Scrum and Kanban are both widely used methodologies in AGILE. Practitioners of both speak a lot on the positives of the respective methodologies and share success stories. People often try to evaluate the two and make a judgment about which one is better. In this article I have tried to discuss some visible differences between the two and help the readers in answering questions like – Is one of the two better than the other? Which project development methodology should they adopt?
Scrum – A complete shift: Scrum requires a complete shift from your traditional model to the Agile scrum model that you would be implementing in your project. It would require you to start with adopting all principles as prescribed by scrum practitioners. You can make changes to those based on your project needs but in order to be most effective and achieve quick delivery cycles, it is essential to start experimenting with the principles as laid down in scrum channels. Things are related to one another; and while designing these principles, these dependencies are considered.
Kanban – A gradual improvement: Kanban is not about making drastic changes in the project. The idea is to start from what you have, where you are and gradually making improvements to match to the project needs. In most projects the process of improvement never ends, every cycle the team identifies which activities could be improved upon to improve delivery quality and time required. The process is laid upon a dashboard. It begins with drawing a basic level map on the board and then detailing it further on the same dashboards. The redundancies and repetitions are identified and those are removed to improve the delivery cycle.
Scrum demands commitment: Scrum follows the concept of pig and chicken. And pig notifies commitment. It signifies how ‘pig’ gives his life to produce ham that is used in ‘burger’. Thus a lot of commitment is expected from the team members and only this commitment can lead the team to succeed in Scrum. The team has to adhere to the backlog, the sprint plan and to the best practices as identified in scrum projects. Traditional roles are omitted and the team has to work in order to follow Scrum roles. Thus it has to change its way of working and its task structure while working in scrum projects.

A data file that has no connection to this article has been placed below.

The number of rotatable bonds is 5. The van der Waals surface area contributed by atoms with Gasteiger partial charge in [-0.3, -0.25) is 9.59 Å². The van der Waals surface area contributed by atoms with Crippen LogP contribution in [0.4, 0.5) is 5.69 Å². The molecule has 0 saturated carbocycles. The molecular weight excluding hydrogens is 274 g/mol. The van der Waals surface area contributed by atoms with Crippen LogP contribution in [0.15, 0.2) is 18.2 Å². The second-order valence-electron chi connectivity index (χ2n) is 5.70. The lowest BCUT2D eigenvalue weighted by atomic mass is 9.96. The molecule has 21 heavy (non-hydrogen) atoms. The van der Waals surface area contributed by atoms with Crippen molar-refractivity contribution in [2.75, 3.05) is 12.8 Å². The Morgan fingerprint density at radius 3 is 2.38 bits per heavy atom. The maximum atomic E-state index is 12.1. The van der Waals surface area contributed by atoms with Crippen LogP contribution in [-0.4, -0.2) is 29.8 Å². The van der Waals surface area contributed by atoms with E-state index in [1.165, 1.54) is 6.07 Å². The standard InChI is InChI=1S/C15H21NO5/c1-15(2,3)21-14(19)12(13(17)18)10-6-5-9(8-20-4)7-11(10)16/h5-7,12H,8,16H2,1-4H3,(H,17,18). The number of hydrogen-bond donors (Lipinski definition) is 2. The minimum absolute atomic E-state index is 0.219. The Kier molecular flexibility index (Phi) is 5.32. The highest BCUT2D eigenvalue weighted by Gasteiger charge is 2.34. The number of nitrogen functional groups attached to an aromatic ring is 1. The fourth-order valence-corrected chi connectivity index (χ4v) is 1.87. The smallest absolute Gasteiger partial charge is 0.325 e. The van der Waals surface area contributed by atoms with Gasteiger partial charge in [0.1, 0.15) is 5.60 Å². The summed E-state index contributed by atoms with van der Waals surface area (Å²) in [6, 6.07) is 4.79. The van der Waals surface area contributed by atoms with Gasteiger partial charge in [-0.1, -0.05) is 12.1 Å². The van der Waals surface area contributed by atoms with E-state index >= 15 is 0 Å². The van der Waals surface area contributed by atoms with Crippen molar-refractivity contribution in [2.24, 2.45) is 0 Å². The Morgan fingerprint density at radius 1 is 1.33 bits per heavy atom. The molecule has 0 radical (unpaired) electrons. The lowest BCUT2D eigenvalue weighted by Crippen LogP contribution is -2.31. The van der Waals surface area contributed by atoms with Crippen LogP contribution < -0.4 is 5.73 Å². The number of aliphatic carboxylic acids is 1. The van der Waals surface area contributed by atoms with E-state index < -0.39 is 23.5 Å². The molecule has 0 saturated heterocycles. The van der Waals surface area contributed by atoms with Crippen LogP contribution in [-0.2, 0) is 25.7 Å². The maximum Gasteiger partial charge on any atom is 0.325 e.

Kanban values existing processes, roles and tiles: Kanban however values existing processes and titles. This doesn’t instigate a feeling of fear amongst the team member (fear of their role and thus expertise getting obsolete). Also the team can design their tasks and method of working as how it suits it and the project. Thus team experiences a lot of flexibility.
Scrum – Focus on backlog: Backlog document is one of the most critical assets in a scrum project. It identifies different items as are pending in the project as different story points. These story points form the basis of sprint plans and thus sprint cycles. Adherence to sprint plans and the backlog is one of the most important unwritten rules when it comes to practicing agile.
Kanban – Focus on process dashboard: Kanban is drawing dashboard about where you are currently and making updates and changes to further improve the process and thus the project delivery. Here the dashboard plays a very important role since the team every now and then comes to it to look for improvement opportunities. Simplified process is drawn on the dashboard and it is further broken down into sub tasks. These tasks are studied on the dashboard to identify improvement areas.
Scrum – Scrum master is problem solver: Scrum master plays the role of problem solver. Basically it is his responsibility to remove blockers that are obstructing team’s or its members’ work and thus assist them in focusing on core product development activities. This role is very keen when it comes to a scrum project.
Kanban – Every team member is a leader: Kanban advocates making every team member a leader and instigating a feeling of responsibility amongst them all. This has resulted in producing better outputs within the team and has made team members cautious of their actions. Also when every member is driving some task or another, project execution and thus management becomes very easy.
Time-boxed iterations: Scrum prescribes time-boxed iterations. The team, before beginning the development process decides upon the sprint cycle, that they would follow and adhere to that sprint frequency. Kanban however advocates planning a different duration for individual iterations based upon the requirements.
Prescriptive: Scrum is more prescriptive than Kanban. Scrum also prescribes the roles that one should follow in the project. Kanban is however more flexible and changes can be done to it as per the team and project requirements.
It, thus, can be noticed that Scrum and Kanban both have their own advantages. There are some notable differences between the two but one can be called better than another. What one can say is that ‘in the context of my project, Scrum / Kanban is better than Kanban / Scrum’. It is essential to properly understand the context of your project and based upon the points as highlighted in this article, you should be able to decide the approach that most appropriately suits to your needs.